Like the flap of a damp envelope.
The pensioner sees through his telescope
Straddle carriers loading container ships,
And the eagle circling its kill as twilight slips.
He waits and watches through cloudy eyes
For what will come from far skies, soon.
He looks because he doesn’t want surprise.
He says that’s all he hopes.
Discrete clouds, long and low, pose as though for an art class.
We are sitting on a sea wall, at the end of a winter day,
Admiring brave teens swimming at Mission Bay
We shiver in our bulky clothes and see
Babies wheeled along in a blanket-piled pram
And a girl in sequinned shorts pose for Instagram.
We promise to not argue anymore.
Slow dogs, heavy eyed with responsibility,
Guide their couples round the bole of a pohutukawa tree.
You smile up at Rangitoto. I prepare to take a photo
Just as a cloud skylight opens and throws its glow cone
On those teen swimmers in the golden sea below.
We now hope the volcano ‘s arms are wide enough
For us to be embraced, hugged snug,
Inside his warm green polar fleece.
We have made out peace.
Parents bunched at the start/finish line
All leaning in one direction,
Eyes on a corner of a classroom
Across the playing field
Where tall trees cast dark shadows
On such a sunny day.
They had temporarily lost all knowledge
Of the whereabouts of their five year olds
Who had run away from them
Around a much nearer corner
And gone, who knows how far away.
Some grandparents among those waiting
Remembered Apollo 8, Christmas 1968
Disappearing behind the moon
And we on Earth waiting in the dark,
Not knowing what to say
Or even how to pray.
Three crosses in the trees,
Three small white tee shirts,
The first children out of gloom into glory.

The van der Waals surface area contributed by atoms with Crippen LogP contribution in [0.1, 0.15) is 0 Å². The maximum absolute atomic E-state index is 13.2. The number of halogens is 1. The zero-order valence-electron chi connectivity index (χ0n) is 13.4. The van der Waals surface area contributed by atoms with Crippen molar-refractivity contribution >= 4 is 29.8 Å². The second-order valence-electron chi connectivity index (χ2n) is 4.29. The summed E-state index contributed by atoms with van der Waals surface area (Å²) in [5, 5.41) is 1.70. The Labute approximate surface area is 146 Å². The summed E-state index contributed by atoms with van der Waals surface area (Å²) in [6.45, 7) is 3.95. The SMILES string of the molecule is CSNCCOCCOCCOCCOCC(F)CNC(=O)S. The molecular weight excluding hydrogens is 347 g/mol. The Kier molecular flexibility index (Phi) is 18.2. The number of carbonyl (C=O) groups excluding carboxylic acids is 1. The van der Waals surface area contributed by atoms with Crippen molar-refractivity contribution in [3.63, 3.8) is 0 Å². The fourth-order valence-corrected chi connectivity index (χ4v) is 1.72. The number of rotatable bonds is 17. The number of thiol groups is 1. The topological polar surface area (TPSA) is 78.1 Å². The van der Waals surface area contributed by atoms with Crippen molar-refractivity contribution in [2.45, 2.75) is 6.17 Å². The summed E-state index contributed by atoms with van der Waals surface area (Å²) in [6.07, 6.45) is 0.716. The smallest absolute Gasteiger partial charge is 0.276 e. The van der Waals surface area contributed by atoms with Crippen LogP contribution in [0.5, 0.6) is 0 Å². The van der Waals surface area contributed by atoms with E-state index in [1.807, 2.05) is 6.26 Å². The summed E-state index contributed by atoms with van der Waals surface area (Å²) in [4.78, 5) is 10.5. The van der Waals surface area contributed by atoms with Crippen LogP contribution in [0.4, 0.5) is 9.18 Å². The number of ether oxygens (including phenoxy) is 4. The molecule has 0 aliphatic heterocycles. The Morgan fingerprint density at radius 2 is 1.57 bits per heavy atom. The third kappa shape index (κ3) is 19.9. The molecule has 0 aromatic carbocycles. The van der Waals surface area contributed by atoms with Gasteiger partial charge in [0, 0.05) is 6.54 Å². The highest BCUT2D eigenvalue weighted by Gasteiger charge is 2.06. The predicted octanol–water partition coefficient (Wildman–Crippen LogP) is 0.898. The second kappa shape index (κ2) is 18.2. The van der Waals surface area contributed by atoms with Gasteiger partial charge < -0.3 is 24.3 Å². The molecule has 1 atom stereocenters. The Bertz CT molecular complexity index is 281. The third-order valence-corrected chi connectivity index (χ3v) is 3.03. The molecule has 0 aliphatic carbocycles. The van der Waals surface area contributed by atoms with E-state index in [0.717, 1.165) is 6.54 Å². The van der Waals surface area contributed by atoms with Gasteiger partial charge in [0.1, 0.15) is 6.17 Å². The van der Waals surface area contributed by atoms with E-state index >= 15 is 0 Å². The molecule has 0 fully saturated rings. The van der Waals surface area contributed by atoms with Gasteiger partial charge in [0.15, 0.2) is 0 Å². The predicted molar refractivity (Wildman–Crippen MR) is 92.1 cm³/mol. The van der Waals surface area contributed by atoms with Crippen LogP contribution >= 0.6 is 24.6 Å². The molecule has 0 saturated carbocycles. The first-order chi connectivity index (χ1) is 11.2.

And the parents not knowing
Till this moment -Who ? Who? –
How their five year old had measured up.
The three front runners raced past, waving, winners.
Back then the astronauts had quoted Genesis,
Mission Control jumped up and down,
And Earthlings squared their shoulders and knew
Three of their own had come out in front.
In June it is not only the last leaves that fall.
Everywhere in every garden grapefruit, oranges, mandarins, lemons, limes,
Hang on thin stalks, dangling memories of summer sun,
And we are ungrateful.
They thud on the shed roof, roll in the sagging gutter,
Plash to the lawns, the berms, the courtyards, the decks, the pavements,
Their generosity too profuse, too prolific,
And we are ungrateful.
Six perfect mandarins, at the supermarket, in a plastic box,
Each one with a label to make it real.
The fruit is dry in the centre,
Segment divisions like furry polar fleece.
We say you can’t get good oranges these days,
And we are ungrateful.
When I strut Auckland’s ridges,
Treading its burnt bones
I’m like a tall lady in a crinoline.
I can’t stop my hands from fluttering,
Smoothing down the sloping silk,
As I admire the streets and trees swirling from me
On the Glenfield, Parnell or Ponsonby ridge lines.
Best of all, I circle the top of Mt Eden’s crater
With all Maungawhau tumbling from my waist band.